On September 17th 2019, Israeli citizens voted in a second election, which was the culmination of an intense election season. During the past few months, once again the status and role of Arab citizens in the political sphere was a major issue.
As in past elections, and in order to promote our fundamental mission to increase the participation and representation of Arab citizens in the Israeli democracy, this time we decided to truly verify what the barriers were to the participation of Arab citizens in the elections, and how we could overcome them.
Along with our partners at Sikkuy, and the aChord Center, we launched an in-depth study, systematically examining for the first time the reasons for Arab citizens’ voting patterns. The first phase of the project, published at the end of July, showed two important factors that would motivate Arabs to vote: (1) inclusive messages by the center-left parties; and (2) reuniting of the Joint List. The survey also showed that a third of Israel’s Arab citizens were still undecided about voting. Read the full report of the survey on our website, here. First published on Channel 12’s evening news edition, the survey results changed the discourse around the participation of Israeli Arabs in the elections. The report was covered in the press and referenced in various TV & radio interviews, op-ed articles and commentaries.
Although we were able to prove that inclusive messages regarding political & civil issues were of great importance to Arab voters, some leaders were still hesitant to take real steps in this direction. “We perfectly understand that this will increase the turnout rate among Arabs, but we may drive some of our Jewish voters away and it isn’t worth it for us” these leaders told us. So, in order to empirically check how Jewish voters would react to inclusive messages directed to the Arab citizens (coming from Jewish Zionist leaders), we commissioned and published another groundbreaking survey. This survey indeed proved that engaging Arab voters does not damage support coming from Jews for center-left parties. Read the full report of the survey on our website, here.
Following the findings of these surveys, we launched a direct influence campaign, that included a series of meetings and presentations with leaders from a wide range of parties that share our core values: Mks Benny Gantz and Ram Ben-Barak (Blue & White), Nitzan Horowitz & Ehud Barak, Yair Golan and Esawi Freij (Meretz / Democratic Party), Amir Peretz and Merav Michaely (Labor), Ayman Odeh, Ahamed Tibi, Mansour Abbas and Walid Taha (The Joint List) and others.
The influence of this campaign could not be missed in the streets of Arab cities, news websites and social media. Most significantly, both the Blue & White party and Labor party launched, for the first time, massive campaigns aimed at Arab society. These campaigns included interviews for Arabic-language media, billboards, digital advertising, and social media campaigns. The messages of their campaigns reflected the findings of our survey, promising to push for equality, and address civil issues of importance to Arab society.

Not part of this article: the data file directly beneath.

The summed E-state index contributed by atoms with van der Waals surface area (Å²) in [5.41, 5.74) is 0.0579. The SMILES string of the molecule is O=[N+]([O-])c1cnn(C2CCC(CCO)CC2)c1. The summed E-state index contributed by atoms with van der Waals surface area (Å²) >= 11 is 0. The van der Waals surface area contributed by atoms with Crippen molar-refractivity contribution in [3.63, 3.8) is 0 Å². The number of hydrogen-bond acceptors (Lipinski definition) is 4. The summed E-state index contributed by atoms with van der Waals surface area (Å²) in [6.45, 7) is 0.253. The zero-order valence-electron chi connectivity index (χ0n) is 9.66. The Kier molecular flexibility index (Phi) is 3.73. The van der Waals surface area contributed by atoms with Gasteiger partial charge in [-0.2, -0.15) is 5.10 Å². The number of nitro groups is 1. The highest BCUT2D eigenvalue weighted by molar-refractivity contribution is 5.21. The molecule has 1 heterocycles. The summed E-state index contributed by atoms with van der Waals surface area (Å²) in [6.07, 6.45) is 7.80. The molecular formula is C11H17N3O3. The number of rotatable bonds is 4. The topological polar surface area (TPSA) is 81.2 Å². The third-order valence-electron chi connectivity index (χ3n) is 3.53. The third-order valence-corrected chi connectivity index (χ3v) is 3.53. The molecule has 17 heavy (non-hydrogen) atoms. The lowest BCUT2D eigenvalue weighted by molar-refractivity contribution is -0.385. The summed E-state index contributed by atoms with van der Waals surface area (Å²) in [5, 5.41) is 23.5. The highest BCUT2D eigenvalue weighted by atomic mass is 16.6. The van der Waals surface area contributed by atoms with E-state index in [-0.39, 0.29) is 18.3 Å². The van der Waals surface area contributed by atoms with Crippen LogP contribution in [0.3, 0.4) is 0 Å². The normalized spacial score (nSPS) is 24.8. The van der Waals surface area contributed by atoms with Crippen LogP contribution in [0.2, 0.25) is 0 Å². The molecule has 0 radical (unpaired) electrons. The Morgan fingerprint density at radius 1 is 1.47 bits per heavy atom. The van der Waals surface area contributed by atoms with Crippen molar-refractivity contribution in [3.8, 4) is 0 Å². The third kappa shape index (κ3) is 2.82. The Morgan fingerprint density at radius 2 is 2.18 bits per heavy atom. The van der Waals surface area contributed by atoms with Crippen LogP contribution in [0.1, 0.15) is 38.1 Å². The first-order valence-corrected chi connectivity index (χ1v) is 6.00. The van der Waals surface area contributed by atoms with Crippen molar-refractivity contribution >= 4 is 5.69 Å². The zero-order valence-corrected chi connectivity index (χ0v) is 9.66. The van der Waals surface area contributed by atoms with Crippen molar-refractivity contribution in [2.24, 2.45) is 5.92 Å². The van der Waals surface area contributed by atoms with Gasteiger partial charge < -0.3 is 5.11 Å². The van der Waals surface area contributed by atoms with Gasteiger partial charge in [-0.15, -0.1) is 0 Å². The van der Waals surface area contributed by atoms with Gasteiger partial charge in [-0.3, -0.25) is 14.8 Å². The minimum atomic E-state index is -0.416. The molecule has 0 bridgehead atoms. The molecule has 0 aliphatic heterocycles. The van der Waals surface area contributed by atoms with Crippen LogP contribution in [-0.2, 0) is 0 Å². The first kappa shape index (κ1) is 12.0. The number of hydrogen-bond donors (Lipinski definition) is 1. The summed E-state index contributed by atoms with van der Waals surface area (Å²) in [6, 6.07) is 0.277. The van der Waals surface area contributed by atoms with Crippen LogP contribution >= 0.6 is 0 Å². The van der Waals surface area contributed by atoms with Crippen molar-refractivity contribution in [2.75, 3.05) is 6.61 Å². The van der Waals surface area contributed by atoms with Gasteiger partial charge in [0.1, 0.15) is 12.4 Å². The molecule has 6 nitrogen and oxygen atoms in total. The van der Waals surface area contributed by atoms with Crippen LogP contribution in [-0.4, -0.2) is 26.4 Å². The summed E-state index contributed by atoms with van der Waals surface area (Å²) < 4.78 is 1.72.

We also reached out to the press to increase awareness of the different perspectives on the elections coming from Arab. These efforts included meetings and field tours with reporters, such as Haaretz’ Judy Maltz and Yardena Schwartz who published the story “Why Bibi Fears Arab Voters“ for the NY Review of Books.
Our offer to Nahum Barnea, Israel’s most prominent political commentator (Yedioth Ahronot) to tour Umm al-Fahm with us, proved to be a game changer. The goal was to highlight the diversity of Arab political perspectives related to the upcoming election. Barnea met with people from Hadash, Balad, The Islamic Movement and even from a radical group called Ebna el Balad who rarely gives any interviews. The tour’s immediate result was an in-depth double-spread piece in the weekend’s political section of Yedioth Aharonot, but more importantly, it paved the way to a follow-up historic interview with MK Ayman Odeh in which the Joint List leader agrees to join a government coalition.
These efforts were rewarded with a significant rise in the turnout rate of Israel’s Arab citizens. We are encouraged by the fact that, with the help of others in civil society, we have managed to focus the attention of the leading political parties on the needs of the Arab citizens, and in doing so enabled dialogue and a true potential for Jewish-Arab collaboration in the Knesset and the government.